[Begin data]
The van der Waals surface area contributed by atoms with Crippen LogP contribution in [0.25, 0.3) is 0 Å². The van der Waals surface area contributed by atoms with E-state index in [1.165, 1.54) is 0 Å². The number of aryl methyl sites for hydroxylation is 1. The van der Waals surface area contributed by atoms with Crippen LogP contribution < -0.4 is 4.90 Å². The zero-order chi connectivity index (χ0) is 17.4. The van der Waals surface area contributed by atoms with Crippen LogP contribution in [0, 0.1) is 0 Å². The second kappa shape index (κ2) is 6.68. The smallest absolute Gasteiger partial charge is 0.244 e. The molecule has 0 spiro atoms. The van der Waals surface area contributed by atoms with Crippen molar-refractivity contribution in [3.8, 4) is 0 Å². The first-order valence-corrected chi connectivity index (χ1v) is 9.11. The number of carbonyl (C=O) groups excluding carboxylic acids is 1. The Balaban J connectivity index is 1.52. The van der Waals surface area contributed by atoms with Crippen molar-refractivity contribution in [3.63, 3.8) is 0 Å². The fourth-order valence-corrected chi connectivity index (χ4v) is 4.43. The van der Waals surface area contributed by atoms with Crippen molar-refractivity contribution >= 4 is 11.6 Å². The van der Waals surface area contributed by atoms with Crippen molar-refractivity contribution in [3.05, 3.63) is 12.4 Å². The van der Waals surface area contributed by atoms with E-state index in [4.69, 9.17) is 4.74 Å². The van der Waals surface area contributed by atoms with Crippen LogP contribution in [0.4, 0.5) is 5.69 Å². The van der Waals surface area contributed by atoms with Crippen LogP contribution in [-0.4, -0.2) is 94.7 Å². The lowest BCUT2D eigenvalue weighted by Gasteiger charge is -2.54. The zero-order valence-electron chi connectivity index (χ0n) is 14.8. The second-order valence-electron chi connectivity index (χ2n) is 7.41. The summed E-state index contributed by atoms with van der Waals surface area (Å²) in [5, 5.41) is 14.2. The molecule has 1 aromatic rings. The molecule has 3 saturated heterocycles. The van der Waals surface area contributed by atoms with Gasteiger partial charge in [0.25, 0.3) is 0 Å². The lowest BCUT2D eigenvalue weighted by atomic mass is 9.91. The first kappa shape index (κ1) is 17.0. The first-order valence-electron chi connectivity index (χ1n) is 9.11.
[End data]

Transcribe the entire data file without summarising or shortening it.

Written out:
The van der Waals surface area contributed by atoms with Crippen LogP contribution in [0.25, 0.3) is 0 Å². The van der Waals surface area contributed by atoms with E-state index in [1.165, 1.54) is 0 Å². The number of aryl methyl sites for hydroxylation is 1. The van der Waals surface area contributed by atoms with Crippen LogP contribution < -0.4 is 4.90 Å². The zero-order chi connectivity index (χ0) is 17.4. The van der Waals surface area contributed by atoms with Crippen LogP contribution in [0, 0.1) is 0 Å². The second kappa shape index (κ2) is 6.68. The smallest absolute Gasteiger partial charge is 0.244 e. The molecule has 0 spiro atoms. The van der Waals surface area contributed by atoms with Crippen molar-refractivity contribution in [3.8, 4) is 0 Å². The first-order valence-corrected chi connectivity index (χ1v) is 9.11. The number of carbonyl (C=O) groups excluding carboxylic acids is 1. The Balaban J connectivity index is 1.52. The van der Waals surface area contributed by atoms with Crippen molar-refractivity contribution in [3.63, 3.8) is 0 Å². The fourth-order valence-corrected chi connectivity index (χ4v) is 4.43. The van der Waals surface area contributed by atoms with Crippen molar-refractivity contribution >= 4 is 11.6 Å². The van der Waals surface area contributed by atoms with Crippen molar-refractivity contribution in [3.05, 3.63) is 12.4 Å². The van der Waals surface area contributed by atoms with E-state index in [4.69, 9.17) is 4.74 Å². The van der Waals surface area contributed by atoms with Crippen LogP contribution in [0.4, 0.5) is 5.69 Å². The van der Waals surface area contributed by atoms with Crippen LogP contribution in [-0.4, -0.2) is 94.7 Å². The lowest BCUT2D eigenvalue weighted by Gasteiger charge is -2.54. The zero-order valence-electron chi connectivity index (χ0n) is 14.8. The second-order valence-electron chi connectivity index (χ2n) is 7.41. The summed E-state index contributed by atoms with van der Waals surface area (Å²) in [5, 5.41) is 14.2. The molecule has 1 aromatic rings. The molecule has 3 saturated heterocycles. The van der Waals surface area contributed by atoms with Gasteiger partial charge in [0.25, 0.3) is 0 Å². The lowest BCUT2D eigenvalue weighted by atomic mass is 9.91. The first kappa shape index (κ1) is 17.0. The first-order valence-electron chi connectivity index (χ1n) is 9.11.